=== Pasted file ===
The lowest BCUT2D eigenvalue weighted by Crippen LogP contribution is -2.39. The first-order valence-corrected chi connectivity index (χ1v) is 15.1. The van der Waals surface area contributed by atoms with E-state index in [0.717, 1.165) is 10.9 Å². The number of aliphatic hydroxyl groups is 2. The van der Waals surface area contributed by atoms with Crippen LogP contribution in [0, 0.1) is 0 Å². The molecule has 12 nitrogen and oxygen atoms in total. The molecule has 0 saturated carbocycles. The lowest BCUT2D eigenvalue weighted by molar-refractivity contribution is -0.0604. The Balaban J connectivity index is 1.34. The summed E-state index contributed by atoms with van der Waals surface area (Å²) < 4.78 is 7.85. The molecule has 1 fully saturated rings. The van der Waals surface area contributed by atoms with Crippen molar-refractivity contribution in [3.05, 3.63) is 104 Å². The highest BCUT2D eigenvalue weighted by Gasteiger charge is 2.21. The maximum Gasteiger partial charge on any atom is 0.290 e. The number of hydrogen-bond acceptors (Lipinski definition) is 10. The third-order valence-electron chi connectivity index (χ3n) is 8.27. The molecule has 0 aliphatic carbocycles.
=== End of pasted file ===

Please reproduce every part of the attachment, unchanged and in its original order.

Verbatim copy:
The lowest BCUT2D eigenvalue weighted by Crippen LogP contribution is -2.39. The first-order valence-corrected chi connectivity index (χ1v) is 15.1. The van der Waals surface area contributed by atoms with E-state index in [0.717, 1.165) is 10.9 Å². The number of aliphatic hydroxyl groups is 2. The van der Waals surface area contributed by atoms with Crippen LogP contribution in [0, 0.1) is 0 Å². The molecule has 12 nitrogen and oxygen atoms in total. The molecule has 0 saturated carbocycles. The lowest BCUT2D eigenvalue weighted by molar-refractivity contribution is -0.0604. The Balaban J connectivity index is 1.34. The summed E-state index contributed by atoms with van der Waals surface area (Å²) < 4.78 is 7.85. The molecule has 1 fully saturated rings. The van der Waals surface area contributed by atoms with Crippen molar-refractivity contribution in [3.05, 3.63) is 104 Å². The highest BCUT2D eigenvalue weighted by Gasteiger charge is 2.21. The maximum Gasteiger partial charge on any atom is 0.290 e. The number of hydrogen-bond acceptors (Lipinski definition) is 10. The third-order valence-electron chi connectivity index (χ3n) is 8.27. The molecule has 0 aliphatic carbocycles.